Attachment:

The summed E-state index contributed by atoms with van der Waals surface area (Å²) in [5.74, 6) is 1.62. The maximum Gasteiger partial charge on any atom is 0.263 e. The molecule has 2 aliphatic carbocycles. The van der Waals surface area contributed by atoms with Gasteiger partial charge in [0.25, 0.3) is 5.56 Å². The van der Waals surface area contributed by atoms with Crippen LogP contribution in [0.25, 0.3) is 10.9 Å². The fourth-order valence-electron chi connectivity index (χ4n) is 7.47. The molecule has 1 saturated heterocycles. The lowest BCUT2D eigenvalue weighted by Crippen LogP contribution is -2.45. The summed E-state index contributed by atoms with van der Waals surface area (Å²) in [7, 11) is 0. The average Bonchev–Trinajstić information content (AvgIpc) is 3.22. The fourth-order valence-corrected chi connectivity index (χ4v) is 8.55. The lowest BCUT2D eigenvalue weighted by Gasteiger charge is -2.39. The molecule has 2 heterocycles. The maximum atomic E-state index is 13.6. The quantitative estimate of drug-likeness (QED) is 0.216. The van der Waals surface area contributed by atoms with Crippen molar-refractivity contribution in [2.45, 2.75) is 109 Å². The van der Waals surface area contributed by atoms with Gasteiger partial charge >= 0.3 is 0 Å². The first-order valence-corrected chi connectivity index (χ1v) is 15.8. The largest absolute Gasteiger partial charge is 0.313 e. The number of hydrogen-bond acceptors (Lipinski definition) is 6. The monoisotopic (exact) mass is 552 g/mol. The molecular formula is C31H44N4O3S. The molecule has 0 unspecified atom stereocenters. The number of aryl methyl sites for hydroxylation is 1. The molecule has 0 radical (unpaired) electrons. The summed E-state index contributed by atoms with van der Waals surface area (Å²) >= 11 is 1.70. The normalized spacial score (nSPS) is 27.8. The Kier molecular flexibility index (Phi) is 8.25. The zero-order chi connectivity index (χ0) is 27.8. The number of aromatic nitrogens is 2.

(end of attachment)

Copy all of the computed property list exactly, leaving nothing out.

The summed E-state index contributed by atoms with van der Waals surface area (Å²) in [5.74, 6) is 1.62. The maximum Gasteiger partial charge on any atom is 0.263 e. The molecule has 2 aliphatic carbocycles. The van der Waals surface area contributed by atoms with Gasteiger partial charge in [0.25, 0.3) is 5.56 Å². The van der Waals surface area contributed by atoms with Crippen LogP contribution in [0.25, 0.3) is 10.9 Å². The fourth-order valence-electron chi connectivity index (χ4n) is 7.47. The molecule has 1 saturated heterocycles. The lowest BCUT2D eigenvalue weighted by Crippen LogP contribution is -2.45. The summed E-state index contributed by atoms with van der Waals surface area (Å²) in [7, 11) is 0. The average Bonchev–Trinajstić information content (AvgIpc) is 3.22. The fourth-order valence-corrected chi connectivity index (χ4v) is 8.55. The lowest BCUT2D eigenvalue weighted by Gasteiger charge is -2.39. The molecule has 2 heterocycles. The maximum atomic E-state index is 13.6. The quantitative estimate of drug-likeness (QED) is 0.216. The van der Waals surface area contributed by atoms with Crippen molar-refractivity contribution in [2.45, 2.75) is 109 Å². The van der Waals surface area contributed by atoms with Gasteiger partial charge >= 0.3 is 0 Å². The first-order valence-corrected chi connectivity index (χ1v) is 15.8. The largest absolute Gasteiger partial charge is 0.313 e. The number of hydrogen-bond acceptors (Lipinski definition) is 6. The monoisotopic (exact) mass is 552 g/mol. The molecular formula is C31H44N4O3S. The molecule has 0 unspecified atom stereocenters. The number of aryl methyl sites for hydroxylation is 1. The molecule has 0 radical (unpaired) electrons. The summed E-state index contributed by atoms with van der Waals surface area (Å²) >= 11 is 1.70. The normalized spacial score (nSPS) is 27.8. The Kier molecular flexibility index (Phi) is 8.25. The zero-order chi connectivity index (χ0) is 27.8. The number of aromatic nitrogens is 2.